RSPCA faces 'further regulatory action' unless it reforms governance

14 Jun 2017 News

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The Charity Commission has warned the RSPCA that it must improve its governance with "necessary urgency" or face "further regulatory action", and said it will formally monitor the charity to ensure it makes changes.

The warning follows a period which saw its chief executive leave, and comes in response to a crucial governance review, published today. 

Last year the Commission instructed the charity to review its governance, following a period where it had been without a chief executive for two years. During the period of review, the charity appointed a new chief executive, Jeremy Cooper, but Cooper left with immediate effect last week, sparking a fresh round of interest from national media, with the Times describing the charity as “in turmoil”.

A Commission spokeswoman said: “The governance of the RSPCA remains below that which we expect in a modern charity and we are concerned about the impact on public confidence.

“This has been brought into focus by the departure of the CEO and the clear recommendations of the charity’s independent governance review, which the Commission requested the charity carry out.

"We have written to the charity to make clear that we expect to see a swift action plan against these recommendations, which we will formally monitor, in order to resolve these issues. We will consider what further regulatory action may be required should improvements not be made with the necessary urgency.”

The statement is the second warning from the Commission in as many days. Yesterday it warned that the RSPCA's governance must be "brought up to standard", but it has now ramped up the pressure with a second, stronger warning.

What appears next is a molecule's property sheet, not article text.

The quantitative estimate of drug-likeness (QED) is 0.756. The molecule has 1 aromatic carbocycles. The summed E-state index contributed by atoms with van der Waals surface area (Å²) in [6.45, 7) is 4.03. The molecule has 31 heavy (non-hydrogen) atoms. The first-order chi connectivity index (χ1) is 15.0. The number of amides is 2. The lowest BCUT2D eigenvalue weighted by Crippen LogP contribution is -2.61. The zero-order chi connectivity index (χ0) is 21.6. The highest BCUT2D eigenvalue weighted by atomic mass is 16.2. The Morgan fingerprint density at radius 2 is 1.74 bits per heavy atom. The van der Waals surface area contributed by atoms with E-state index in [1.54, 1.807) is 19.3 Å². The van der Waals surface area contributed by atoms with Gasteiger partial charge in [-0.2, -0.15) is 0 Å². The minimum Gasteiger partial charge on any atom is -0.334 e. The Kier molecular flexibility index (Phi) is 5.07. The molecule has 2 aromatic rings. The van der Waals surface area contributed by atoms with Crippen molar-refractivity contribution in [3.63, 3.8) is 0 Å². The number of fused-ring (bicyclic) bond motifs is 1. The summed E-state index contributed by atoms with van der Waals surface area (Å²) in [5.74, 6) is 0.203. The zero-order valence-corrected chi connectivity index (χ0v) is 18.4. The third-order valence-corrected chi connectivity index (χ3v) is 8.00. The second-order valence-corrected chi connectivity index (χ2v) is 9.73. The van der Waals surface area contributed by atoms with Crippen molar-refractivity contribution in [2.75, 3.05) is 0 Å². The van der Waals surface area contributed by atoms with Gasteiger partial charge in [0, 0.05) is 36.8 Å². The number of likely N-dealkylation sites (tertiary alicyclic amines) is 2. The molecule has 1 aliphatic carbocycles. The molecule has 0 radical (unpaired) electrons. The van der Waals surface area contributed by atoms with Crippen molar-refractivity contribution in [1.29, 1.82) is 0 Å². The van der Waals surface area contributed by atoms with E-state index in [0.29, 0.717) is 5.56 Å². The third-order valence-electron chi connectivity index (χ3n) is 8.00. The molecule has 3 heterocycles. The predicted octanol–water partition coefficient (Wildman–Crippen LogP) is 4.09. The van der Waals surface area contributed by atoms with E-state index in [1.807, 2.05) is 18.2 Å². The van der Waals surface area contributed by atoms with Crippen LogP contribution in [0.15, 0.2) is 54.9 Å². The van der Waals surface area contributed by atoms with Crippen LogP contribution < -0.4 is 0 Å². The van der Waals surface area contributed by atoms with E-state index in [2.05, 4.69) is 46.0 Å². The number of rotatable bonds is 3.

RSPCA statement 

In a statement the RSPCA said it was committed to good governance and that it is taking steps to implement its recommendations. 

The charity said: “The council of the RSPCA is committed to the very highest levels of governance. As such, an independent expert review of the Society's existing governance arrangements was commissioned to ensure they are as effective as possible and in line with best practice.

“Whilst we are pleased that the review has recognised that the RSPCA is financially stable, is delivering on its important mission and has set in place measures to manage compliance and risk, we are not complacent. 

“The review has highlighted a number of improvement opportunities and we are already taking steps to implement the recommendations. We believe that this will put the RSPCA in a stronger position to deliver its strategy and vision of working to prevent cruelty and alleviate suffering of animals."

A a detailed synopsis of the review has just been published on the RSPCA's website. It recommends a number changes - Civil Society News will have the full story later. 


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